Thirty years after the Rail Band's adventures, Malian singer and n'goni player Issa Bagayogo's fourth electric-roots collaboration with the French producer Yves Wernert is a disappointing affair. Nicknamed "Techno-Issa" in Bamako, Bagayogo since 1998 has worked with Wernhert to develop what he calls Afrotechno. The duo's first three albums were enjoyable enough, but with Mali Koura Bagayogo and Wernhert have reached a reductio ad absurdum in which Malian content is almost wholly swamped by overdubbed, and mostly nondescript, Western horn and keyboard arrangements.



Having laid down the basic tracks in Bamako, Bagayogo gave the tapes to Wernhert, who returned to France and with a group of dance and chill-out session musicians re-arranged and re-configured each track. In the early rock and roll years, such attempts to make records palatable to mainstream audiences were known as "sweetening" (with string sections taking the place of today's samples and synthesizers). Although Bagayogo's inclusive, outward-looking posture is to be applauded—for no music can survive as a museum piece—the process, on the evidence here, has taken a step too far. Crucially, too many of Wernhert and fellow keyboard player/guitarist Gael Le Billan's contributions sound like generic noodling.



Other like-minded albums on the Six Degrees label have been more successful. The Algerian-born DJ and producer Cheb i Sabbah's digitally manipulated celebration of Indian devotional music, Devotion (Six Degrees, 2008), is imaginative and arresting.



Mali Koura, by contrast, isn't a real cultural blend, more Mali-lite.



Balla et ses Balladins

Balla et ses Balladins: The Syliphone Years

Sterns Africa

2008



It's not usual for a re-issue series to improve as it progresses, but so it is with Sterns Africa's magnificent 1960s/1970s trawl through the archives of Guinea's Syliphone label. This fourth double-CD features a band which, like several others, has been overshadowed in popular memory by the all-conquering and more prolific Bembeya Jazz—but which produced a steady flow of the purest 24-carat musical gold.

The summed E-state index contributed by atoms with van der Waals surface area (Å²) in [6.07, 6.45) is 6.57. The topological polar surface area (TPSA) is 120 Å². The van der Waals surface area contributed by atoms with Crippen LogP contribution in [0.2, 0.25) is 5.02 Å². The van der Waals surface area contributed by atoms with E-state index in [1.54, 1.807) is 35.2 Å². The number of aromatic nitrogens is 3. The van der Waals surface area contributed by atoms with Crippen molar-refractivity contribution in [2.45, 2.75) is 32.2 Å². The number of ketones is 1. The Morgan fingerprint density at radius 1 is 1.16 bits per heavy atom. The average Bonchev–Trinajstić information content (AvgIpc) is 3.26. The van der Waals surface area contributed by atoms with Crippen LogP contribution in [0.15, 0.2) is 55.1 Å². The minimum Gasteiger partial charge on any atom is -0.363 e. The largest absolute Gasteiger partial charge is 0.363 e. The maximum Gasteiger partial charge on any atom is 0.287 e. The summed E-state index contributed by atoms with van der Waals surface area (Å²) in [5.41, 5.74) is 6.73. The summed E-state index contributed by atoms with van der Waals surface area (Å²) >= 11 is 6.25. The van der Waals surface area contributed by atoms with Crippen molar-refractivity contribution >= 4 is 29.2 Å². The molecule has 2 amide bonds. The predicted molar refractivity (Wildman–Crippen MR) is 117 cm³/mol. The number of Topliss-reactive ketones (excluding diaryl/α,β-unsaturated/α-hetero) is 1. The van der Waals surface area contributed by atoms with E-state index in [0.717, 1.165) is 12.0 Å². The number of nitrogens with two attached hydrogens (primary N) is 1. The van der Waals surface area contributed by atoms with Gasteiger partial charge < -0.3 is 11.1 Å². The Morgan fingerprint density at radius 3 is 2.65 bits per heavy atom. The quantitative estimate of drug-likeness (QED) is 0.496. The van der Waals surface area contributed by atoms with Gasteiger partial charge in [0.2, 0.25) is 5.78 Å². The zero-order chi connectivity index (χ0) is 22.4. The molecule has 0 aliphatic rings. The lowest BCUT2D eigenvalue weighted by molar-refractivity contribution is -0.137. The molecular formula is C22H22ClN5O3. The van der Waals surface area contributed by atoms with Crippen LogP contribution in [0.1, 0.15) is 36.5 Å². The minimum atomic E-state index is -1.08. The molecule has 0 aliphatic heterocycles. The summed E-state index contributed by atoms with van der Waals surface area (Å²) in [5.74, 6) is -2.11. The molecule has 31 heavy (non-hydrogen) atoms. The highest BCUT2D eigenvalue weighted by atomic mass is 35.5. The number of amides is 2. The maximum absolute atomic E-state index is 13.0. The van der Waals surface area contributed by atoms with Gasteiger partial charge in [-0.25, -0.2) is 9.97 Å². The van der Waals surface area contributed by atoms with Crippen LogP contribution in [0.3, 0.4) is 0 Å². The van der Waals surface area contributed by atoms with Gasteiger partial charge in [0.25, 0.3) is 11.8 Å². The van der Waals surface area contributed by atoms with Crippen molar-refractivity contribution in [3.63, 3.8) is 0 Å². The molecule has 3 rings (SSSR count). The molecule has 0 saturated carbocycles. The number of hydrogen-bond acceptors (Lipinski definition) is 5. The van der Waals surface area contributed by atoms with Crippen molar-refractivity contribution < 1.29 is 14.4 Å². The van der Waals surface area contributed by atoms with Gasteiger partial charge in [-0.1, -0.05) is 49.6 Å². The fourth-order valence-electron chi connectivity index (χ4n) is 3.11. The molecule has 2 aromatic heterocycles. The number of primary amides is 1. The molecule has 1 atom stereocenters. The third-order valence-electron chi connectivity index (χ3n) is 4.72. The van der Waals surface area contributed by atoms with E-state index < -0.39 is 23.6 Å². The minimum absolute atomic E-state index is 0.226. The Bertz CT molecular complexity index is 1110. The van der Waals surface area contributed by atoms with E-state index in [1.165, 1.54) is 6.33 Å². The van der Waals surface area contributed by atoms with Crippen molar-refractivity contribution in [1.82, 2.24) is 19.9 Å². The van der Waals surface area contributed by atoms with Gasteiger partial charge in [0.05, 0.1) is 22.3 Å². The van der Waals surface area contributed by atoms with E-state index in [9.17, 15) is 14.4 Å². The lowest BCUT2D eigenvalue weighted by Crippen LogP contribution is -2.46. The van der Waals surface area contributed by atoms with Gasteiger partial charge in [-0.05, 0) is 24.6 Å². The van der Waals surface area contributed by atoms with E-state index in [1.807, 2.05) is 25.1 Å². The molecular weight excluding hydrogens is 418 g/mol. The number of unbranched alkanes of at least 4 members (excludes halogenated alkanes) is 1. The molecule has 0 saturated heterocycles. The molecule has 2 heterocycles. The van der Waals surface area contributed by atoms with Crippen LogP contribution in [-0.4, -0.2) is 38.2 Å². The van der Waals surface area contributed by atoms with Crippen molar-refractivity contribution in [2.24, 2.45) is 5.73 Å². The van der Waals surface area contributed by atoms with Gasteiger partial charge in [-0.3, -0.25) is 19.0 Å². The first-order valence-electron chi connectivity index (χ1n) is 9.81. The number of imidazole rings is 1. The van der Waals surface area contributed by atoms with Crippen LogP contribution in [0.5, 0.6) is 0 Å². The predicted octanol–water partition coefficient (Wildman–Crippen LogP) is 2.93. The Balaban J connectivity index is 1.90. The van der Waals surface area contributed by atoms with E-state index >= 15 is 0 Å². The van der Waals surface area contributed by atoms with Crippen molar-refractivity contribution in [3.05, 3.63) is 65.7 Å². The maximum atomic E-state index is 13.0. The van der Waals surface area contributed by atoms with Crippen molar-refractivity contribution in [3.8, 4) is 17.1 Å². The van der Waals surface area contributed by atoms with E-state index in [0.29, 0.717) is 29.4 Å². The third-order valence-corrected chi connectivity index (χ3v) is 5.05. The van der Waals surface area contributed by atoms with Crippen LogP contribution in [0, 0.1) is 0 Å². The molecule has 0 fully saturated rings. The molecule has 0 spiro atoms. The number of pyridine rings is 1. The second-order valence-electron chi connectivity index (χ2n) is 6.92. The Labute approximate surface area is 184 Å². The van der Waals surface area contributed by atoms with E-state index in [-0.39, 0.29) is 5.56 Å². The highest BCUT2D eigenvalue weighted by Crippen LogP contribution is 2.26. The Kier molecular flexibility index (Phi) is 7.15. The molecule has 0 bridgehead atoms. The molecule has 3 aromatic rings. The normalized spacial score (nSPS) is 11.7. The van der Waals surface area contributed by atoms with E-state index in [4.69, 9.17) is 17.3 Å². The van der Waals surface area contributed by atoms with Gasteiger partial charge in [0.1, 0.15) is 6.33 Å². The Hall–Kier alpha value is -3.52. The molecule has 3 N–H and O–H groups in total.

Like Bembaya, Balla et ses Balladins were at the forefront of President Sekou Toure's 1960s/70s "authenticite" campaign. As part of the campaign, Sekou's government funded dozens of bands which—retaining Western instruments like saxophones, trumpets and electric guitars, augmented with traditional Malian instruments—rejected making cover versions of overseas hits, as had previously been the norm, in favour of new, traditional or traditionally-inspired repertoires. Some of the bands were designated "regional," others, like Bembeya and the Balladins, were "national."



All the bands recorded for the state-run Syliphone and many were featured on the series' opening set, Authenticite: The Syliphone Years (Sterns Africa, 2007). The second and third volumes in the series covered Bembaya Jazz and Keletigui et ses Tambourinis.



Trumpeter Balla Onivogui was a seminal figure in the authenticite program. In January, 1959, shortly after independence, he was one of a group of especially talented musicians tasked by Sekou with forming and training regional authenticite bands. In 1960 he flew to Italy to buy instruments for no fewer than 60 lineups. Between times, Balla led his own band (first known as the Orchestre du Jardin de Guinee) in what would become a 20-year residency at one of Conakry's leading dance venues, the Jardin de Guinee.



Musicianship was generally high throughout authenticite bands—Sekou's Guinea, like Hugo Chavez's Venezuela in 2008, took pains to nurture talented young musicians—but the quality of the players in the Balladins was exceptional. Key amongst them were lead guitarist Sekou "Le Docteur" Diabate, one of the first to develop a truly African style on the electric instrument (inspired in part by Guinea's kora music), and rhythm guitarist Kemo Kouyate, a griot by birth, whose inventive riffs and vamps docked gloriously with Sekou's cascading single-note runs.



Balla et ses Balladins: The Syliphone Years covers the complete recording history of the band, from their first album, Orchestra du Jardin de Guinee (Syliphone, 1968) to their last, the appropriately titled Objectif Perfection (Syliphone, 1980). The two discs unfold chronologically and all the group's key recordings are featured, including "Sara '70" from Guinee An XI (Syliphone, 1970), a landmark in the realisation of authenticite.



Alongside his work with the Balladins, Sekou "Le Docteur" Diabate—with his guitar playing brothers Abdoulaye, Sekou and Papa—was a member of the acoustic group African Virtoses. He can be heard, playing lead and bass, on African Virtuoses: The Classic Guinean Guitar Group, another jewel in Sterns' Guinean reissue program.